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Rob Edelman: Brooklyn

BROOKLYN, a new film just released theatrically, is something rare in contemporary cinema. It is a gentle film, a sweet and refreshingly authentic love story with central characters who are genuinely nice. Yet it never is sappy, and always is endearingly entertaining and a pleasure to watch. It was screened in September at the Toronto Film Festival and, after the showing, its director, John Crowley, referred to it as “a fresh version of a familiar tale.” This is a spot-on description.

BROOKLYN is set during the early 1950s. It is the story of Eilis Lacey, played by Saoirse Ronan: a quiet, shy lass who has come of age in small-town Ireland. It is an environment that exudes a certain small-mindedness and little in the way of opportunity for her. So with the blessing of her mother and sister, she sets off for America and settles in the title New York borough.

BROOKLYN may take place during a specific time and in specific locales, and its central character is Irish. But its story reflects on the essence of the immigrant experience, the universality of the immigrant experience. An individual, whether Irish or Latino or Jewish or Middle-Eastern or Asian, may be born into a culture in which certain values prevail, not to mention certain expectations on you that will impact your behavior and your future. Yet how do you react when you find yourself far away from your native land? How will you react when you settle into an environment that differs markedly from what you are used to? How do you fit into and adjust to a new culture, a new world? Will Old World values and superstitions still rule your life?

Even more specifically, if you remain in your native country you likely will wed someone from your community: a person who shares your religion and ethnicity. There may be no love here, no passion, but your relationship will be sanctioned by those around you. So what will happen if, as you settle into your new home, you fall for someone who is different? In BROOKLYN, our heroine is pursued romantically by a young man named Tony. He is of course not Irish, but rather is Italian. And in the end, who would be a better match for her: Tony, who is strictly a blue-collar Brooklynite, or the upscale Irishman from her hometown who covets her? And what will happen when a family emergency forces her to return to Ireland? Will she remain there out of familial duty, or will she resume her new life in America?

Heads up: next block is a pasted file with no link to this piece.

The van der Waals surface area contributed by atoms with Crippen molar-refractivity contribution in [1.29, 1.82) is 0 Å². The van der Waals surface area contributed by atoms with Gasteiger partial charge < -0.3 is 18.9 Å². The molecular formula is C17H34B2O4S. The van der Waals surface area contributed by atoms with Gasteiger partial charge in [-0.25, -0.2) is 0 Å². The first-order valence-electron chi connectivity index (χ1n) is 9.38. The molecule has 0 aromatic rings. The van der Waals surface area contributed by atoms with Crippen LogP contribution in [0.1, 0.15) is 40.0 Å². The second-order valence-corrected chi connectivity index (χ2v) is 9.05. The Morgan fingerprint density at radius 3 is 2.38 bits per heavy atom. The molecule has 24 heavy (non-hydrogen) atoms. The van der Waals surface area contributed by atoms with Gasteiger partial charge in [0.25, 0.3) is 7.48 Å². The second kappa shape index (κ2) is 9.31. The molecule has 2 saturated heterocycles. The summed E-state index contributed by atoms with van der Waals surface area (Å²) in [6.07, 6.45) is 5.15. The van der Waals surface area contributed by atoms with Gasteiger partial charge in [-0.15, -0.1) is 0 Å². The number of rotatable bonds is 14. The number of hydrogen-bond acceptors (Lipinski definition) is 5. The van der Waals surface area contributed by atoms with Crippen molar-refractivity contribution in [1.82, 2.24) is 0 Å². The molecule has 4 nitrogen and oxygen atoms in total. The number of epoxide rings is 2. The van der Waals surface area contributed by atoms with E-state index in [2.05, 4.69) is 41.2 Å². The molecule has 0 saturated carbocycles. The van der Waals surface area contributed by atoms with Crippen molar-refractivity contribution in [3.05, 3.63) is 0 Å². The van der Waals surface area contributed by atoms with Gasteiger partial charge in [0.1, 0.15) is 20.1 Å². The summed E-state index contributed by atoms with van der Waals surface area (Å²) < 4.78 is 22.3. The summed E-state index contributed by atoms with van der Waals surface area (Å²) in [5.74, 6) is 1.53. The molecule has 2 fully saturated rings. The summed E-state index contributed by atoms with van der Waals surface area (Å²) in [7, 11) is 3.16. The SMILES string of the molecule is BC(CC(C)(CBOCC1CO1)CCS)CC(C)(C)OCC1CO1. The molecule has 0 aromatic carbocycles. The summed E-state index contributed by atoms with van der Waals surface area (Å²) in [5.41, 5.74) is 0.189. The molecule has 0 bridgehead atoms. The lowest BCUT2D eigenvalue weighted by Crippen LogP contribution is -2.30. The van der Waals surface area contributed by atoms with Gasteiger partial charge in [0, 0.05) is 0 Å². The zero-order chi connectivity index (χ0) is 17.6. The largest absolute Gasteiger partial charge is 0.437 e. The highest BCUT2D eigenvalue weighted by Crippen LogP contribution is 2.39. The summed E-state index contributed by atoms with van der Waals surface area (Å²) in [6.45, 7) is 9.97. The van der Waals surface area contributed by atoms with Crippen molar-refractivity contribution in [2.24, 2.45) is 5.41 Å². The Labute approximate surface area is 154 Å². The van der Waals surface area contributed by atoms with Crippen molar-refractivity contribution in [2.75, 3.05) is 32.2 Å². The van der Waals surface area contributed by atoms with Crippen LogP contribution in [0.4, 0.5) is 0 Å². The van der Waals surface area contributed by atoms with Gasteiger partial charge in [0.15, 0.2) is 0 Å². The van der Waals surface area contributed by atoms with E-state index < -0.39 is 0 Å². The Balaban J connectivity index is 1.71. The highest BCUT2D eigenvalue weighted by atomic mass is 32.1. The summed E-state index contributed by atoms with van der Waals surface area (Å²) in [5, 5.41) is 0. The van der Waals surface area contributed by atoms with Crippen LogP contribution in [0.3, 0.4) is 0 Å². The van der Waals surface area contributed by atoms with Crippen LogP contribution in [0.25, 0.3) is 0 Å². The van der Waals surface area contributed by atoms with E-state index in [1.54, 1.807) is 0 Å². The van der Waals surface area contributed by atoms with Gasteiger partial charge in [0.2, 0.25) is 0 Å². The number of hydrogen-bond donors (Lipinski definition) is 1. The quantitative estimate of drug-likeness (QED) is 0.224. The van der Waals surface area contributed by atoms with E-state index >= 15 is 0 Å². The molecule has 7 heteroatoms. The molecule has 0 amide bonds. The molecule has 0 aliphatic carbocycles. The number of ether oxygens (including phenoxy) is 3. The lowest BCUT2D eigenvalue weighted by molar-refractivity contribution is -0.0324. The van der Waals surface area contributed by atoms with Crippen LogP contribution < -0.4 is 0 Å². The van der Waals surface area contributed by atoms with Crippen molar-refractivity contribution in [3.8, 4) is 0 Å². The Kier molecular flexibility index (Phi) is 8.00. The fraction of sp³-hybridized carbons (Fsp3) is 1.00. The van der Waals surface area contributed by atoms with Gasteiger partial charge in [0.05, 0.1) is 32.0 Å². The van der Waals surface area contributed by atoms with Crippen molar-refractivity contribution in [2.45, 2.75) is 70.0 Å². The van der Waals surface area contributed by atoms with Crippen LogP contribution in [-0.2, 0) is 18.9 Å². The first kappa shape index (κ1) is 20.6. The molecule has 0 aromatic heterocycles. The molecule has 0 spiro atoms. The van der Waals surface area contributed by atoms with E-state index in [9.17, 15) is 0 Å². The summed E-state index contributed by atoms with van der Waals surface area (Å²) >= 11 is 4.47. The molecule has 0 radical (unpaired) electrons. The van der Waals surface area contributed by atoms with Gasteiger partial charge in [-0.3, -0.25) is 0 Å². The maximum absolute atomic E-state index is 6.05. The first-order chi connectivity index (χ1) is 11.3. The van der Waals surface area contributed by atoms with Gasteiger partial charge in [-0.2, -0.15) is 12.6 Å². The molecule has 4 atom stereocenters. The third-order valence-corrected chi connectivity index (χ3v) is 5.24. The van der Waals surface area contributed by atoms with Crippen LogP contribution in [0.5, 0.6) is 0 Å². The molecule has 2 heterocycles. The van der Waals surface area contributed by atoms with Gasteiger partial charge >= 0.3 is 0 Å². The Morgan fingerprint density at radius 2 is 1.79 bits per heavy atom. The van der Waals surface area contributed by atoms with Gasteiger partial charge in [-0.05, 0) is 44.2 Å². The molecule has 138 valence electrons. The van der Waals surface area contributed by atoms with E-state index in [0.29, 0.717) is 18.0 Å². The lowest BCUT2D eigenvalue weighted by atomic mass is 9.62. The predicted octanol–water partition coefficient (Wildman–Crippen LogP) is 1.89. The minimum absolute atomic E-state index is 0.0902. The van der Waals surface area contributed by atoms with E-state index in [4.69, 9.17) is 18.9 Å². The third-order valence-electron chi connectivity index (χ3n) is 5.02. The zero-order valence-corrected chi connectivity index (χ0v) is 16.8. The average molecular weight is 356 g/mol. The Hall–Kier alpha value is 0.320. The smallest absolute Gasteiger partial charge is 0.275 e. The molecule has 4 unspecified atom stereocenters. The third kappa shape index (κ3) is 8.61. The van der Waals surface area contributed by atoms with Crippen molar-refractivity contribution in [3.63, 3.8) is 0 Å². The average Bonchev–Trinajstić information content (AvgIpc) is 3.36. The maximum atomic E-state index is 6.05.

These very questions are what give BROOKLYN a universality that transcends time and place. In its best moments. BROOKLYN exudes a certain poetry as it pays homage to the immigrants-- Irish here but also those of other ethnicities-- who once upon a time built the bridges and tunnels and skyscrapers that help define New York City. And finally, Saoirse Ronan offers a quietly potent performance as Eilis. It likely will earn her a Best Actress Oscar nomination.

Rob Edelman has written several books on film, television, and baseball, and was a longtime Contributing Editor of Leonard Maltin’s annual Movie Guide. He teaches film history at the University at Albany.

The views expressed by commentators are solely those of the authors. They do not necessarily reflect the views of this station or its management.

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